The role of a grandparent is made up of the ‘little things’. Things like the first time your grandson won’t settle until ‘Gran sits with me’ or when your granddaughter simply must tell you every tiny detail about what happened in Peppa Pig this week. Whether you’re reading them a bedtime story or explaining why they really can’t run with scissors- no matter how many times they’ve seen Daddy do it- a prominent aspect of these interactions is conversation.
Children are famed for their inquisitive nature.
- ‘What is this?’
- ‘Can I have that?’
- ‘What does this do?’
- And the dreaded ‘What are you eating?’
Questions that are adorable and although we wouldn’t change a thing, at times, draining. This is even truer if you suffer from hearing loss.
Are you consistently asking your grandchild to ‘speak up’? Do they mumble? It may not be them, but rather your hearing. Children tend to have higher pitch and softer voices than adults. This can make it harder for people experiencing hearing loss to understand what they are saying and feel as if they are constantly mumbling.
As your hearing loss progresses unchecked you may find it begins to take a toll on the relationships in your life. The frustration of misunderstanding what people are saying or even missing conversations entirely can lead to feelings of hopelessness and isolation.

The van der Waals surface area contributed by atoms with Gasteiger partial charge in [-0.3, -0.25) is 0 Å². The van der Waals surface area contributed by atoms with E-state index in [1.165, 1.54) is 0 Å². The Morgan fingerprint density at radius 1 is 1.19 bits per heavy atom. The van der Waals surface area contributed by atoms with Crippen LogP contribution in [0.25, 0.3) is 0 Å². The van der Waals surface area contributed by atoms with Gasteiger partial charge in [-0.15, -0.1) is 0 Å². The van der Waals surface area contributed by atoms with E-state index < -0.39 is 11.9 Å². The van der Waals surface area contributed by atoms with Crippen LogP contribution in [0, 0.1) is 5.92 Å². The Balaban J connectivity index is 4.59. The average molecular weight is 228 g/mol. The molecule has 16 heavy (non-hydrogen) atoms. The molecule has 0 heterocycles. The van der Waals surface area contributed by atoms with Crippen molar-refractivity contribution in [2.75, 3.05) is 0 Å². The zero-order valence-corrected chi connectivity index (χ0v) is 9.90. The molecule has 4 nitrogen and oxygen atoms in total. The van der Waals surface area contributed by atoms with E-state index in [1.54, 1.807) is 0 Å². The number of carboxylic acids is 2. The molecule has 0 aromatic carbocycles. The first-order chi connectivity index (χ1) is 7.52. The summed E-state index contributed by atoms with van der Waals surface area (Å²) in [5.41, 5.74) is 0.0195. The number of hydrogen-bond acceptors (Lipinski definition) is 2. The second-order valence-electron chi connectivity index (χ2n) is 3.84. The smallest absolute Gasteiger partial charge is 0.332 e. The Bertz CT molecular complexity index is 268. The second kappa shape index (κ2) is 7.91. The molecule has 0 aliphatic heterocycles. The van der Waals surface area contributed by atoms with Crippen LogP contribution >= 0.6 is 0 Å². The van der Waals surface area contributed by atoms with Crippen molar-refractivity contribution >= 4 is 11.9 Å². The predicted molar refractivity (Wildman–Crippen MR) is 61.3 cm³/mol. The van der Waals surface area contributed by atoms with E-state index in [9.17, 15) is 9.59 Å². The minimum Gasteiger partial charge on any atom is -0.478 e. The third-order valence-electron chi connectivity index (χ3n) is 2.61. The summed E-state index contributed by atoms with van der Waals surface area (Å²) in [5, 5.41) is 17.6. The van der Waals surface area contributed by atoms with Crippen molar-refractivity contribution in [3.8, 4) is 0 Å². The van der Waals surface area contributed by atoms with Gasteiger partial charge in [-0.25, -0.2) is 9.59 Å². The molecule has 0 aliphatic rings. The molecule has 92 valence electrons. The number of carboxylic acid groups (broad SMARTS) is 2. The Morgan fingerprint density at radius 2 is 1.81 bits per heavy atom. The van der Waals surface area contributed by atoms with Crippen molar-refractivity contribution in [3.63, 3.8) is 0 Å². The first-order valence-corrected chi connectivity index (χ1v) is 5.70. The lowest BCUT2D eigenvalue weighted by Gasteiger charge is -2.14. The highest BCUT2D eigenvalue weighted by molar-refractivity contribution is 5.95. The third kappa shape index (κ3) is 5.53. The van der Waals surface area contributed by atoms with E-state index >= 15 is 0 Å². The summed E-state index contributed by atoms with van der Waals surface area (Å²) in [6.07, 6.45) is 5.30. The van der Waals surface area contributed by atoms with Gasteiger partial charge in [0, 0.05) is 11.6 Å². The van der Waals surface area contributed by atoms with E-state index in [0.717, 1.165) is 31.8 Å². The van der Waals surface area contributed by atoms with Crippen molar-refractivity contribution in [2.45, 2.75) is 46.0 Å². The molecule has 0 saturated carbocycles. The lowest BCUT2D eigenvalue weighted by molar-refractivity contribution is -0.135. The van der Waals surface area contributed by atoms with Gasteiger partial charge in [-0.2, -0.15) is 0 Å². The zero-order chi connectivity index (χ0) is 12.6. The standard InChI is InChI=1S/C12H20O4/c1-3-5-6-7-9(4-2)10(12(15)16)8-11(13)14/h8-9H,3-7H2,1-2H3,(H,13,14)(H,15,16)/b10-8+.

It’s important to realise there is a solution and even better, there is prevention. From the age of 60 it is important to get your ears checked annually and to monitor any signs of change in your hearing. Are you asking others to repeat themselves often? Are you turning up the volume of the TV to glass shattering levels? If this sounds like you, it might be time to see a professional. A free, no obligation hearing consultation with a specialist audiologist may be the answer to all your problems. Well not all of them but the ones affecting your ears? Definitely.
In our clinic we have seen countless patients walk in brimming with frustration and despair. Hearing loss has affected their lives to the point they feel disconnected from their family. Milestones and moments they wish to be a part of have become isolating and disheartening.
One of the greatest experiences as an audiologist is watching the light return to our patient’s eyes as they hear their grandchild’s laugh as clear as day for the first time in years. Or when they pick up the phone and take part in a conversation with barely a lull in conversation.
Taking care of their hearing gave them years of the lives back and you can have that too.
Get your hearing checked today and make sure you don’t miss a chance to stop those cheeky grandchildren in their tracks with the words; ‘If you don’t stop that, I’ll tell your mother.”